While Noah sleeps

noah ark

The story of Noah is a spectacular display of God’s power and might. It shows that God has absolute control and authority over all creation and all life. Most importantly, it teaches that God’s divine providence never fails for those who loved Him and obeyed Him.

In the book of Genesis the Scriptures described how the Ark is to be built: with three decks, one side door, and one window. God gives Noah detailed instructions for building the Ark: it is to be made of cypress wood, coated inside and out with pitch, with three decks and internal compartments. It will be 450 feet long, 75 feet wide, and 45 feet high. It will also have a roof on it “finished to 18 inches to the top”. (Genesis 6:14-16)

To illustrate its dimension, one blog (beyondflannelgraph.wordpress.com) has this to say:

It was taller than a 3 story building.

It had a total deck area the size of 36 lawn tennis courts or 20 basketball courts.

It was as long as a football field goalpost to goalpost and about as wide.

Proportionally, its length was 10 times its height and 6 times its width. In fact, the Ark has the same proportions as a modern cargo ship.

The Biblical narrative goes on to describe the ark being afloat throughout the flood with Noah and his wife. Together with Noah were his three (3) sons – Shem, Ham, and Japheth – and their wives, and a bunch of every animal species that God has commanded him to bring.

So how did Noah and his family, together with the motley crew of wild animals survived in this type of dwelling in such a harsh condition?

The key to understanding could be in Noah’s name. It means “rest and comfort”. If we look closely at the Scriptures, it would help us grasp the reality of their situation and arrived to an understand of the huge logistical nightmare – including space allocation, food distribution, air circulation, and yes, even hygiene and sanitation – that he and his sons would have experienced. A lesser man could only think one thing in this chaotic state of affairs: disaster. However, the Scriptures likewise sheds light on how everyone else inside the Ark survived for more than a year.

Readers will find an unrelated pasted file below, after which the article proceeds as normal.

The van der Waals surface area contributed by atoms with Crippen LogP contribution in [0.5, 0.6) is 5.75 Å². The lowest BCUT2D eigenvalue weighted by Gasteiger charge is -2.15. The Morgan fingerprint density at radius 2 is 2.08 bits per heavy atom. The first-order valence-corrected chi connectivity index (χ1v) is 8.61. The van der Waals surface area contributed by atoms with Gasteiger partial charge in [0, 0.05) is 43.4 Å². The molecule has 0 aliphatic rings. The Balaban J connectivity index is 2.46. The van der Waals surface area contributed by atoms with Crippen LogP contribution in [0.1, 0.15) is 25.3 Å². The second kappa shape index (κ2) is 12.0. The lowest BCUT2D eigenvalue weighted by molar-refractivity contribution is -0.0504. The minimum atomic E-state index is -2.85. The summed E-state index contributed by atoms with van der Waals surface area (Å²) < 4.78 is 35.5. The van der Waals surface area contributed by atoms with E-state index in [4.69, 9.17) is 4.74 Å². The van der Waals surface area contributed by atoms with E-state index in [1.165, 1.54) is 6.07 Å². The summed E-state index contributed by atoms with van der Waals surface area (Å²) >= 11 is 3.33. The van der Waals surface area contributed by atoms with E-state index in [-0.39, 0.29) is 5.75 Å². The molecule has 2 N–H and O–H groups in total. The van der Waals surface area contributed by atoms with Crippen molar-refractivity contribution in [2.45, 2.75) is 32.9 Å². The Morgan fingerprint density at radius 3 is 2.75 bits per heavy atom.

There is an English word called “deep sleep”. In Hebrew the word is “tardemah”. If we look closely, “tardemah” was used once in each occasion:

  1. To alleviate the pain when God removed from Adam one of his ribs to create Eve (Gen. 2:21)
  2. To reveal the future to Abraham as he was entering into a new covenant with God (Gen. 15:12)
  3. To protect the prey from the predator when King Saul and 3,000 of his men cornered David (1Sam. 26:12)

If we look closely, “tardemah” really fits and makes perfect sense. The “deep sleep” was needed to suit their needs as well as solved all the logistical nightmare that Noah and his sons may have in terms of organizing their workload, planning and scheduling of feeding time, managing hygiene and sanitation, ensuring air circulation, etc. In real life, it could mean that the big animals inside the Ark would be inside the cages and have reduced their appetite and possibly enter a state of “hibernation”. For Noah, God is preparing him for the future as they enter into a covenant relationship.

From the list given in the Scriptures, the Ark carried many creatures, both prey and predators. Yet even though this is the case, the Ark would have been quiet and restful. Try to picture this: Noah’s Ark drifting in the ocean waves, with all the creatures in a state of deep sleep. When the time was right to disembark from the Ark, they would shake off the slumber from their eyes and go their separate ways. For the first time they will see the new world, the new ecosystem, and the rainbow of promise. That rainbow is a reminder that God will never destroy this world again with water.


One thought on “While Noah sleeps

Leave a Reply

Fill in your details below or click an icon to log in:

WordPress.com Logo

You are commenting using your WordPress.com account. Log Out /  Change )

Google+ photo

You are commenting using your Google+ account. Log Out /  Change )

Twitter picture

You are commenting using your Twitter account. Log Out /  Change )

Facebook photo

You are commenting using your Facebook account. Log Out /  Change )


Connecting to %s